As a LaSalle College’s Interior Design E-learning program alumni, Anne Grillot is the founder of Anastrophe Design. She recently won the Richelieu Design Award at the Prix Habitat Design, awarding her a $1,500 bursary. Get to know this creative and inspiring entrepreneur!
What career path did you follow and what are your accomplishments?
I always wanted to be an interior designer. However, I was warned as soon as I left secondary school that this path was difficult and very contingent. So I opted for related programs (visual arts and design presentation, as well as professional training in computer graphics).
I was sure of one thing: no matter the field, I wanted my own business. I am an extremely creative artist, but I didn't know how to exploit my talent because it was not as specific as that of someone working in illustration, for example.
After my coursework, which I still find to be quite useful, I decided to pursue interior design. I enrolled at LaSalle College, and I felt that I had finally found the right program to help me start my business. And that is what I did immediately afterwards, without ever having worked in a design office.
My creativity also led me to make interior design products using preserved botanicals. After receiving several orders for large quantities from suppliers overseas, I decided to rent a commercial space, located on the South Shore of Montreal, to serve as my showcase and workshop. And thus, a little girl’s dream came true! And since I still have several other dreams to attain, I keep moving forward and work very hard!
Where does your passion for interior design come from?
I was passionate about design even as a child, without realizing it. Not necessarily interior design, just design in general. I’ve always been an artist, so I had many hobbies related to design.
At one point, I had a book on clothing design. From piano to dance, to painting on flowerpots, I felt that I needed to explore all of these passions. I also loved real estate, so I decided that interior design was the perfect way to combine several arts that I find fascinating.
In my business, I make decorative accessories for the home, technical plans, color choices, and custom wallboards and come up with innovative ideas and texture mixes, etc.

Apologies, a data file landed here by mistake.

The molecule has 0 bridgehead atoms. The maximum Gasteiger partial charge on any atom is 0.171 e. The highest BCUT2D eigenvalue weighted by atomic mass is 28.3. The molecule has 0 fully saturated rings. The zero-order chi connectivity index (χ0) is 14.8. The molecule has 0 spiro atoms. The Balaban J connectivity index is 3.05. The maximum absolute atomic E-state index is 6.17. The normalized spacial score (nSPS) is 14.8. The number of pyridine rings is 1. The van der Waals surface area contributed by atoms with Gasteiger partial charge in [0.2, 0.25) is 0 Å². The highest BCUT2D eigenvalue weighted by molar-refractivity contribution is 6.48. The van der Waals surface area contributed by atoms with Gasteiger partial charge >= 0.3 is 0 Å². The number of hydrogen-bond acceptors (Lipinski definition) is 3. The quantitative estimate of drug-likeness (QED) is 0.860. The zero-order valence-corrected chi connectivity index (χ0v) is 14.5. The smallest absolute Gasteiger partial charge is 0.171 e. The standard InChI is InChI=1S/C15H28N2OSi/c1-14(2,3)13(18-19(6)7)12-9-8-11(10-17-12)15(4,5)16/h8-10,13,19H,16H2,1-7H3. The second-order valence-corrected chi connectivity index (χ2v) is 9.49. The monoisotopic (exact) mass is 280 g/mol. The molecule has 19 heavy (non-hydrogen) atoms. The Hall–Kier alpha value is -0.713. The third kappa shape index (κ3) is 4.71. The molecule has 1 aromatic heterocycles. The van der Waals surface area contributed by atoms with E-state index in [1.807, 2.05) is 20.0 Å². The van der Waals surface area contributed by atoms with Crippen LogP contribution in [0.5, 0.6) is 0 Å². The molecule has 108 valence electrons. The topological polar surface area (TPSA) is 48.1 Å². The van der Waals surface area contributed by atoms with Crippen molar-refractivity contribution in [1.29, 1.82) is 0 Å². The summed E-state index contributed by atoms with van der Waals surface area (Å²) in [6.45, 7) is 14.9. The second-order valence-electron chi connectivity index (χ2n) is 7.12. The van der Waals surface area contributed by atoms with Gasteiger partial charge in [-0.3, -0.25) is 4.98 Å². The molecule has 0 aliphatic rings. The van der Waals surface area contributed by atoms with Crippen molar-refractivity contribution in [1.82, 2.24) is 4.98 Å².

You are the first recipient of the Richelieu Design Award for emerging designers. What does this mean to you?
The Richelieu Design Competition took place at a time when I was very busy with the company and my contracts, but I absolutely wanted to participate in it. I was so happy to see that there was finally a competition that matched my profile exactly. Such competitions are rare, and I didn’t want to miss out on the opportunity.
I spent a month working on the competition; I wanted everything to be perfect. I worked relentlessly, treating the project as if it were a real contract. At times, I grew discouraged thinking about all the hours I spent working without knowing if I would be rewarded for my efforts!
I cannot describe how I felt when I found out I had won! I was very emotional, and I received confirmation that it pays to work hard, without giving it a second thought. I also approach my business this way on a daily basis. I felt that I was in a good place and that my career could finally take off.
The company you founded is named Anastrophe. How did you develop your entrepreneurial spirit?
I believe that the entrepreneurial spirit is innate. As I mentioned previously, I've always wanted my own company, even before I knew what type of business I was interested in. I think having your own business is the result of a dream, because it is an extremely difficult path and only those who really want it will succeed.
When I founded my company, I started my career as an interior designer, but I also became an entrepreneur. Being an entrepreneur is a profession within a profession: it involves accounting, marketing, website design, advertising, paperwork, professional network development, etc.
How did your coursework at LaSalle College help you?
Since I completed my coursework online, I was able to reconcile my work and studies. The education I received was so complete that I felt ready to go out on my own. I didn’t need the office experience. The technical basics of interior design were covered extensively, so I only needed the creativity to push forward and launch my own business.
What advice would you give young people who are training in the same field as you?
I've been in business for almost two years, and I’ve had the opportunity to meet a lot of interior designers. I’ve realized that, in this industry, being a designer means that you're unique. There are designers for all types of projects, and so each designer develops his or her specialty.
It’s a very diverse field, and you must never give up or compare your work to that of others. If you feel that this path is for you, then you should go for it. I took several different paths before I understood this. You have to have confidence in yourself and your inner abilities, because everyone's creativity is unique.